James Gillespie Blaine (January 31, 1830 - January 27, 1893) was a prominent figure in Reconstruction and Post-Reconstruction American politics. He was twice Secretary of State, once from March 1881 to December 1881 under presidents James A. Garfield and Chester A. Arthur, and again from 1889 to 1892 under Benjamin Harrison.

The first prominent figure in Maine politics, the Governors' Mansion of the State of Maine is named in his honor. He represented Maine's now-defunct third district from 1863 to 1876 and served as Speaker of the House from 1869 to 1875. He was a Senator from Maine from 1876 to 1881.

Blaine was nominated by the Republicans as their presidential candidate during the election of 1884, but lost narrowly to Grover Cleveland of New York.

The Fourteenth Amendment to the US Constitution was, according to Wikipedia, "... substantially Blaine's proposition."

The "Blaine Amendment" to the US Constitution was not the 14th, however. He is remembered as being anti-Catholic for writing an amendment that would have prohibited the use of public funds in Catholic schools.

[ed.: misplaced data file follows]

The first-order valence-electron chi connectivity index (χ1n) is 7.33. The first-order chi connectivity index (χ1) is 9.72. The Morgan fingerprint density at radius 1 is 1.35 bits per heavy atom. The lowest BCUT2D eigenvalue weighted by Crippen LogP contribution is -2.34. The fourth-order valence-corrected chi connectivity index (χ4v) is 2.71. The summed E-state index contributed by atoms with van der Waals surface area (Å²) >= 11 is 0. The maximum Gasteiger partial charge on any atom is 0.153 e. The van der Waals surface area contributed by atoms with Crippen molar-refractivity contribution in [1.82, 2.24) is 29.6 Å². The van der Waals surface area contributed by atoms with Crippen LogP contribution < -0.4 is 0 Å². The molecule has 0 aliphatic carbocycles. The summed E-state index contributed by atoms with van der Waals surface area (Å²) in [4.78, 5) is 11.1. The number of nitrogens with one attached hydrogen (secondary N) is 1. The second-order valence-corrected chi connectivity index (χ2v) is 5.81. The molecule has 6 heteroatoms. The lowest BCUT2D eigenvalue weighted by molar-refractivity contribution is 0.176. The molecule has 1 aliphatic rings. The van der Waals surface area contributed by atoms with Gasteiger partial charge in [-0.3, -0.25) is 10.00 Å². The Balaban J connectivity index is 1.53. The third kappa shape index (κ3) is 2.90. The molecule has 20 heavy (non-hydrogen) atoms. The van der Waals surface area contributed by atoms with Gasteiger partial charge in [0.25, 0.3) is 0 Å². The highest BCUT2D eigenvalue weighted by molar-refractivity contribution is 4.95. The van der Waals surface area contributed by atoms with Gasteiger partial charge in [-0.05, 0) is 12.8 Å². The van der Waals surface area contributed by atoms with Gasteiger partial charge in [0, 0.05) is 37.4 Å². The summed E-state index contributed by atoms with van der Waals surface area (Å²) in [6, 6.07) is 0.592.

Blaine was also a scandalous figure, as in 1876 he was accused of corruption. However, he still almost won the Republican nomination for president in 1876, missing it by 28 votes. His opponents, both Republicans and Democrats, chanted "Blaine, Blaine the continental Liar from the State of Maine!"

Alternate versions of Blaine have been found in the multi-verse. Our timeline is one of the few where Blaine did not become president of the United States, nor Vice President of the United States.

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